N.S. Acadian games called off, organizers exploring alternate format


Published on March 1, 2017

Members of the PEB's boys' volleyball team celebrate their victory and their advancement to the Finales des Jeux de l'Acadie. ROBERT D'EON PHOTO

CLARE, N.S. – Nova Scotia’s Jeux de l’Acadie for 2017 will not proceed as planned, but the province’s Acadian athletes may still have a chance to qualify for the Finale des Jeux de l’Acadie to be held in New Brunswick.

The Nova Scotia games were to have taken place in Clare on the Victoria Day weekend, but their fate was uncertain due to the labour dispute between the provincial government and the Nova Scotia Teachers Union.

Clare now will get to host the games in 2018 instead. It was expected that the Clare games would have drawn about 1,000 people to the area, including athletes, coaches and volunteers, etc.

A media release from the Comité provincial des Jeux de l’Acadie (provincial Acadian Games committee) for Nova Scotia said a number of factors – notably a lack of volunteers and time – were behind the decision to call off this year’s games and look to have an alternate format for athletes and teams from Nova Scotia to earn a berth in the Finale.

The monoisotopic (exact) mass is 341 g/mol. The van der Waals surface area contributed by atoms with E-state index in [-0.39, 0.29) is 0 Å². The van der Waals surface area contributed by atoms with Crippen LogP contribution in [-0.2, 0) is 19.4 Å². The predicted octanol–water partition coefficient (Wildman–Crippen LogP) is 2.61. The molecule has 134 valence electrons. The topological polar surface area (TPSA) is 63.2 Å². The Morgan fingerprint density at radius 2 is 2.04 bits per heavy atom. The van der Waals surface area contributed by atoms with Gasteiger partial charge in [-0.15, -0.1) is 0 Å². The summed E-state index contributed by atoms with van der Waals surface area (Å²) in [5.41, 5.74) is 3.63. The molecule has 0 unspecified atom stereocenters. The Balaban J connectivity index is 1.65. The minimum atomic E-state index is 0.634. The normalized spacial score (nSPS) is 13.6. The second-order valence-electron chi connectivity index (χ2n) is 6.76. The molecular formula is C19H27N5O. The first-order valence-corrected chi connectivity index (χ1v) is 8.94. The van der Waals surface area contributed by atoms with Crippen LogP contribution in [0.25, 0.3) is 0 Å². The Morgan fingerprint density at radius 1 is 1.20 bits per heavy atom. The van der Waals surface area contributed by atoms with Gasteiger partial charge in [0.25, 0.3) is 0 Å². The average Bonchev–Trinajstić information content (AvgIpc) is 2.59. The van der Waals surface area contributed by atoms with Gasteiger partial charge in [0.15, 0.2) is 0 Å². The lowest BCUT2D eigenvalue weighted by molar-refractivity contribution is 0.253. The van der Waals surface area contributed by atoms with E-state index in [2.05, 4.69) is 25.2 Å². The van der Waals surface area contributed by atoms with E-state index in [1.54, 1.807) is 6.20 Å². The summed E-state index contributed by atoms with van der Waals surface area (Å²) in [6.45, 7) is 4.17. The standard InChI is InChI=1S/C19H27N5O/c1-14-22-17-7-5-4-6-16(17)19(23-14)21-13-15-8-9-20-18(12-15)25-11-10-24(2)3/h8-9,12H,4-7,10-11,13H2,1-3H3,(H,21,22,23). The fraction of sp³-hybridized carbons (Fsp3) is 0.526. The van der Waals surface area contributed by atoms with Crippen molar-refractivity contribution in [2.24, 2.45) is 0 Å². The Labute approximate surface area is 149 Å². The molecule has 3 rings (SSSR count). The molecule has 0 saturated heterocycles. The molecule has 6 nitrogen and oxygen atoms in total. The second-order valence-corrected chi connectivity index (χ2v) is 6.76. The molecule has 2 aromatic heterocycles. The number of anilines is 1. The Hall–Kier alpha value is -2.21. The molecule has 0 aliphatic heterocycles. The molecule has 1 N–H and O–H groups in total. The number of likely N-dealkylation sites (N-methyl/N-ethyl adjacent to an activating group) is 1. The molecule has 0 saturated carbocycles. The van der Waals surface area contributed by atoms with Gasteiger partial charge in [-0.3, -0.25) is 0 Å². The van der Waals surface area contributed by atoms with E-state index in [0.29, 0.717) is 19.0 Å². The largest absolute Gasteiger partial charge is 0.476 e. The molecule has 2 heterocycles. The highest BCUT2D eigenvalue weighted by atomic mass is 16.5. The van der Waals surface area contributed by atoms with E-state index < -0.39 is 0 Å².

Students demonstrated their Acadian pride during the opening ceremonies of Les Finale des Jeux de l'Acadie when they were held in Yarmouth County years ago.
Tina Comeau

This year’s Finale des Jeux de l’Acadie will be held in Fredericton June 28-July 2.

The plan is to try to spread the qualifying tournaments for the various sports among Nova Scotia’s Acadian regions and have them take place May 18-20, according to the media release issued March 1.

An exception to this revised format is the track and field portion of the Nova Scotia games, which already was slated for Beazley Field in Dartmouth the second weekend in May and will proceed as such.

Nova Scotia’s Jeux de l’Acadie were left in limbo this winter because of the labour dispute between the province and its teachers, in particular the teachers’ work to rule. Organizers noted that teachers play a major role in the Acadian games as coaches and volunteers.

Organizers had said they would wait until the end of February before making a decision. By this time, the province had imposed a contract on the teachers, but Jeux de l’Acadie organizers decided their best of course of action – given the situation with volunteers and time constraints – was to call the games off.